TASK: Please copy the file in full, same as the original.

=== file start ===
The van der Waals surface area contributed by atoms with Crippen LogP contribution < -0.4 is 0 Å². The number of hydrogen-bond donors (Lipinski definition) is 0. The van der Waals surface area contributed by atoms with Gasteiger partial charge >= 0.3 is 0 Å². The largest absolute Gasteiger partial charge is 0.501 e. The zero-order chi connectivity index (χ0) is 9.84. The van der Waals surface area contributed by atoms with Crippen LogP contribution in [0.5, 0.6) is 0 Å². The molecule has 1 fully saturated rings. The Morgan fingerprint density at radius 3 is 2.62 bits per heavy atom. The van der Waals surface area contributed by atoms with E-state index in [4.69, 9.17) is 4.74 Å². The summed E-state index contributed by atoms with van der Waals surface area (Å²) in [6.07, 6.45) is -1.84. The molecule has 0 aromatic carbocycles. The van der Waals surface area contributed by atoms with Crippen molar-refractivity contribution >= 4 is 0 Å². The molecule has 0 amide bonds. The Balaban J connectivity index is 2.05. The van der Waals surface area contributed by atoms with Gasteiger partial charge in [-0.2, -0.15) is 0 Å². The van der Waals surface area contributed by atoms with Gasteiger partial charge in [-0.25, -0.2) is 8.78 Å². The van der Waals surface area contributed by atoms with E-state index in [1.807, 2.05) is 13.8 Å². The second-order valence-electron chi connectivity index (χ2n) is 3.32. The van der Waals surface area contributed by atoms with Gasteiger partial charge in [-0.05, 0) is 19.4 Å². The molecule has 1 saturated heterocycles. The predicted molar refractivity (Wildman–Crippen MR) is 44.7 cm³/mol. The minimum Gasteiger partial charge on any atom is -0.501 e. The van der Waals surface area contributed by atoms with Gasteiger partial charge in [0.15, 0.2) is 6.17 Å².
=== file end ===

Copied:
The van der Waals surface area contributed by atoms with Crippen LogP contribution < -0.4 is 0 Å². The number of hydrogen-bond donors (Lipinski definition) is 0. The van der Waals surface area contributed by atoms with Gasteiger partial charge >= 0.3 is 0 Å². The largest absolute Gasteiger partial charge is 0.501 e. The zero-order chi connectivity index (χ0) is 9.84. The van der Waals surface area contributed by atoms with Crippen LogP contribution in [0.5, 0.6) is 0 Å². The molecule has 1 fully saturated rings. The Morgan fingerprint density at radius 3 is 2.62 bits per heavy atom. The van der Waals surface area contributed by atoms with E-state index in [4.69, 9.17) is 4.74 Å². The summed E-state index contributed by atoms with van der Waals surface area (Å²) in [6.07, 6.45) is -1.84. The molecule has 0 aromatic carbocycles. The van der Waals surface area contributed by atoms with Crippen molar-refractivity contribution >= 4 is 0 Å². The molecule has 0 amide bonds. The Balaban J connectivity index is 2.05. The van der Waals surface area contributed by atoms with Gasteiger partial charge in [-0.2, -0.15) is 0 Å². The van der Waals surface area contributed by atoms with Gasteiger partial charge in [-0.25, -0.2) is 8.78 Å². The van der Waals surface area contributed by atoms with E-state index in [1.807, 2.05) is 13.8 Å². The second-order valence-electron chi connectivity index (χ2n) is 3.32. The van der Waals surface area contributed by atoms with Gasteiger partial charge in [-0.05, 0) is 19.4 Å². The molecule has 1 saturated heterocycles. The predicted molar refractivity (Wildman–Crippen MR) is 44.7 cm³/mol. The minimum Gasteiger partial charge on any atom is -0.501 e. The van der Waals surface area contributed by atoms with Gasteiger partial charge in [0.15, 0.2) is 6.17 Å².